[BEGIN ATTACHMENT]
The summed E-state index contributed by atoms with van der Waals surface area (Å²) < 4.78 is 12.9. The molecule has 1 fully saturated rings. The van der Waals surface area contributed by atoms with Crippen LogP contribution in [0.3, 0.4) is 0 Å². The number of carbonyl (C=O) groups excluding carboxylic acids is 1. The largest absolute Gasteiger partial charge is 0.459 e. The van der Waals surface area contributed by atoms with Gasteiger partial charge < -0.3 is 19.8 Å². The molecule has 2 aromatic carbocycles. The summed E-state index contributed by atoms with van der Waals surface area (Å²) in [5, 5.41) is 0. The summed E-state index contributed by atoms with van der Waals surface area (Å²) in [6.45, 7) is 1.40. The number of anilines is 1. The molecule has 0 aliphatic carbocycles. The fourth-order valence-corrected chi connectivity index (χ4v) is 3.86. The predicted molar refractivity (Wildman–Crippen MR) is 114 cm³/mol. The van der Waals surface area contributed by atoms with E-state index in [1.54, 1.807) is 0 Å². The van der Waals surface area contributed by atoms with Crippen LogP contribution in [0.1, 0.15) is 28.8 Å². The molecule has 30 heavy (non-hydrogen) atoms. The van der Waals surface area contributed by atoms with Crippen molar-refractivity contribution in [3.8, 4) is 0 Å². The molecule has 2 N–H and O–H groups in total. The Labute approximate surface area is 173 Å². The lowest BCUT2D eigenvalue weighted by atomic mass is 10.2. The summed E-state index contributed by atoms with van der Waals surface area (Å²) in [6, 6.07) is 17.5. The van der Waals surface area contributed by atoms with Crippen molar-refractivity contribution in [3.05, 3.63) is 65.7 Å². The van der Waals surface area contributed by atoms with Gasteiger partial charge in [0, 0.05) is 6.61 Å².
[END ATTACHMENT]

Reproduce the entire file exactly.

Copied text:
The summed E-state index contributed by atoms with van der Waals surface area (Å²) < 4.78 is 12.9. The molecule has 1 fully saturated rings. The van der Waals surface area contributed by atoms with Crippen LogP contribution in [0.3, 0.4) is 0 Å². The number of carbonyl (C=O) groups excluding carboxylic acids is 1. The largest absolute Gasteiger partial charge is 0.459 e. The van der Waals surface area contributed by atoms with Gasteiger partial charge < -0.3 is 19.8 Å². The molecule has 2 aromatic carbocycles. The summed E-state index contributed by atoms with van der Waals surface area (Å²) in [5, 5.41) is 0. The summed E-state index contributed by atoms with van der Waals surface area (Å²) in [6.45, 7) is 1.40. The number of anilines is 1. The molecule has 0 aliphatic carbocycles. The fourth-order valence-corrected chi connectivity index (χ4v) is 3.86. The predicted molar refractivity (Wildman–Crippen MR) is 114 cm³/mol. The van der Waals surface area contributed by atoms with E-state index in [1.54, 1.807) is 0 Å². The van der Waals surface area contributed by atoms with Crippen LogP contribution in [0.1, 0.15) is 28.8 Å². The molecule has 30 heavy (non-hydrogen) atoms. The van der Waals surface area contributed by atoms with Crippen molar-refractivity contribution in [3.8, 4) is 0 Å². The molecule has 2 N–H and O–H groups in total. The Labute approximate surface area is 173 Å². The lowest BCUT2D eigenvalue weighted by atomic mass is 10.2. The summed E-state index contributed by atoms with van der Waals surface area (Å²) in [6, 6.07) is 17.5. The van der Waals surface area contributed by atoms with Crippen molar-refractivity contribution in [3.05, 3.63) is 65.7 Å². The van der Waals surface area contributed by atoms with Gasteiger partial charge in [0, 0.05) is 6.61 Å².